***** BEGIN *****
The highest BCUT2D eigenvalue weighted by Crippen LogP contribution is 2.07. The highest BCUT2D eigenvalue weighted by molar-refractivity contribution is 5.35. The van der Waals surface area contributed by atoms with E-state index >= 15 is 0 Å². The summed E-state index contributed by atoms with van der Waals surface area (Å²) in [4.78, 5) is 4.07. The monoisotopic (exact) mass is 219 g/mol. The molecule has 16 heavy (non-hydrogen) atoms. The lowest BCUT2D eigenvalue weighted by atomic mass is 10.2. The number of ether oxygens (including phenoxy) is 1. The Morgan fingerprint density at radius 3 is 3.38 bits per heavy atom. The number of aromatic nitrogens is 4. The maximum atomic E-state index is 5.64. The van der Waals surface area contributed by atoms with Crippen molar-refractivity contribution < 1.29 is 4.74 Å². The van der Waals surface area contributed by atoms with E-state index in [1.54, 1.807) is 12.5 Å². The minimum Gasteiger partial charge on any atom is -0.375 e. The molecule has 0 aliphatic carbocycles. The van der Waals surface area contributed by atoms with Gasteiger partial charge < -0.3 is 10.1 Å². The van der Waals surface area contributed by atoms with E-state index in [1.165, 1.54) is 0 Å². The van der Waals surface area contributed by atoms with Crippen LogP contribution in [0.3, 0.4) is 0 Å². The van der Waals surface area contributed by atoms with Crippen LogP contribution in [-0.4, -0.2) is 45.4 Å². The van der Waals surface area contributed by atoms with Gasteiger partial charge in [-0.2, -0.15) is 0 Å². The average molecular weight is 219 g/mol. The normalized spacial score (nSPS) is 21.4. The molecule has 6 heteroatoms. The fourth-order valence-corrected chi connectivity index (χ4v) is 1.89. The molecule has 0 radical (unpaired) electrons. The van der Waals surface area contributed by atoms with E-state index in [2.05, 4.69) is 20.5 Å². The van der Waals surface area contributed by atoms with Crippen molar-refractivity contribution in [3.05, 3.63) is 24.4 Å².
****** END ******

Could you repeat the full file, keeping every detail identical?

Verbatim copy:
The highest BCUT2D eigenvalue weighted by Crippen LogP contribution is 2.07. The highest BCUT2D eigenvalue weighted by molar-refractivity contribution is 5.35. The van der Waals surface area contributed by atoms with E-state index >= 15 is 0 Å². The summed E-state index contributed by atoms with van der Waals surface area (Å²) in [4.78, 5) is 4.07. The monoisotopic (exact) mass is 219 g/mol. The molecule has 16 heavy (non-hydrogen) atoms. The lowest BCUT2D eigenvalue weighted by atomic mass is 10.2. The number of ether oxygens (including phenoxy) is 1. The Morgan fingerprint density at radius 3 is 3.38 bits per heavy atom. The number of aromatic nitrogens is 4. The maximum atomic E-state index is 5.64. The van der Waals surface area contributed by atoms with Crippen molar-refractivity contribution < 1.29 is 4.74 Å². The van der Waals surface area contributed by atoms with E-state index in [1.54, 1.807) is 12.5 Å². The minimum Gasteiger partial charge on any atom is -0.375 e. The molecule has 0 aliphatic carbocycles. The van der Waals surface area contributed by atoms with Gasteiger partial charge < -0.3 is 10.1 Å². The van der Waals surface area contributed by atoms with E-state index in [1.165, 1.54) is 0 Å². The van der Waals surface area contributed by atoms with Crippen LogP contribution in [0.3, 0.4) is 0 Å². The van der Waals surface area contributed by atoms with Crippen LogP contribution in [-0.4, -0.2) is 45.4 Å². The van der Waals surface area contributed by atoms with Gasteiger partial charge in [-0.2, -0.15) is 0 Å². The average molecular weight is 219 g/mol. The normalized spacial score (nSPS) is 21.4. The molecule has 6 heteroatoms. The fourth-order valence-corrected chi connectivity index (χ4v) is 1.89. The molecule has 0 radical (unpaired) electrons. The van der Waals surface area contributed by atoms with E-state index in [2.05, 4.69) is 20.5 Å². The van der Waals surface area contributed by atoms with Crippen molar-refractivity contribution in [3.05, 3.63) is 24.4 Å².